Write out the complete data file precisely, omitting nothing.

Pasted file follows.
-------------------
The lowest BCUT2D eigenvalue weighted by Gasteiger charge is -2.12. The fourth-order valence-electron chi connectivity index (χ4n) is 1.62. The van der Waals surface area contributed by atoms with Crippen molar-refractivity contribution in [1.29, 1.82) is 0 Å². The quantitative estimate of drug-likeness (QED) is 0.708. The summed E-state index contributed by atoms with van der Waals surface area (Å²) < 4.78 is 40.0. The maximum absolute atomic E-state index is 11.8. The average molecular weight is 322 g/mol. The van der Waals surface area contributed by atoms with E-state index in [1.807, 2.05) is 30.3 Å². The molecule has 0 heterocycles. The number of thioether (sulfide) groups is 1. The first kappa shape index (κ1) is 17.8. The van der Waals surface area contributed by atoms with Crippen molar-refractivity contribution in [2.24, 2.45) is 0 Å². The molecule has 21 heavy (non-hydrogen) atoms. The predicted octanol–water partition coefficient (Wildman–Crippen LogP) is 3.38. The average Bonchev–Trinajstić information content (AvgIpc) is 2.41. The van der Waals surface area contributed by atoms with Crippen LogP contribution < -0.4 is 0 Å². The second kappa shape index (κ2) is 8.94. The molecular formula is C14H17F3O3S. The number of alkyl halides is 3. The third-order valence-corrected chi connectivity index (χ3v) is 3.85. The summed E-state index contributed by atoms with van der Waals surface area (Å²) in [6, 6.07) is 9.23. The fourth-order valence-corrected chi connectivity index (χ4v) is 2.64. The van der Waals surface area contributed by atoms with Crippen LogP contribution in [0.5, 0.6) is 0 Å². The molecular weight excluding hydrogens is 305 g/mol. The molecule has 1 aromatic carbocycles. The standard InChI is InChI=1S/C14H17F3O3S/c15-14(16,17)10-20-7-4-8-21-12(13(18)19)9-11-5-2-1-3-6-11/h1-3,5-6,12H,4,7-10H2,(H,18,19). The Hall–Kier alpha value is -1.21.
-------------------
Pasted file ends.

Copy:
The lowest BCUT2D eigenvalue weighted by Gasteiger charge is -2.12. The fourth-order valence-electron chi connectivity index (χ4n) is 1.62. The van der Waals surface area contributed by atoms with Crippen molar-refractivity contribution in [1.29, 1.82) is 0 Å². The quantitative estimate of drug-likeness (QED) is 0.708. The summed E-state index contributed by atoms with van der Waals surface area (Å²) < 4.78 is 40.0. The maximum absolute atomic E-state index is 11.8. The average molecular weight is 322 g/mol. The van der Waals surface area contributed by atoms with E-state index in [1.807, 2.05) is 30.3 Å². The molecule has 0 heterocycles. The number of thioether (sulfide) groups is 1. The first kappa shape index (κ1) is 17.8. The van der Waals surface area contributed by atoms with Crippen molar-refractivity contribution in [2.24, 2.45) is 0 Å². The molecule has 21 heavy (non-hydrogen) atoms. The predicted octanol–water partition coefficient (Wildman–Crippen LogP) is 3.38. The average Bonchev–Trinajstić information content (AvgIpc) is 2.41. The van der Waals surface area contributed by atoms with Crippen LogP contribution < -0.4 is 0 Å². The second kappa shape index (κ2) is 8.94. The molecular formula is C14H17F3O3S. The number of alkyl halides is 3. The third-order valence-corrected chi connectivity index (χ3v) is 3.85. The summed E-state index contributed by atoms with van der Waals surface area (Å²) in [6, 6.07) is 9.23. The fourth-order valence-corrected chi connectivity index (χ4v) is 2.64. The van der Waals surface area contributed by atoms with Crippen LogP contribution in [0.5, 0.6) is 0 Å². The molecular weight excluding hydrogens is 305 g/mol. The molecule has 1 aromatic carbocycles. The standard InChI is InChI=1S/C14H17F3O3S/c15-14(16,17)10-20-7-4-8-21-12(13(18)19)9-11-5-2-1-3-6-11/h1-3,5-6,12H,4,7-10H2,(H,18,19). The Hall–Kier alpha value is -1.21.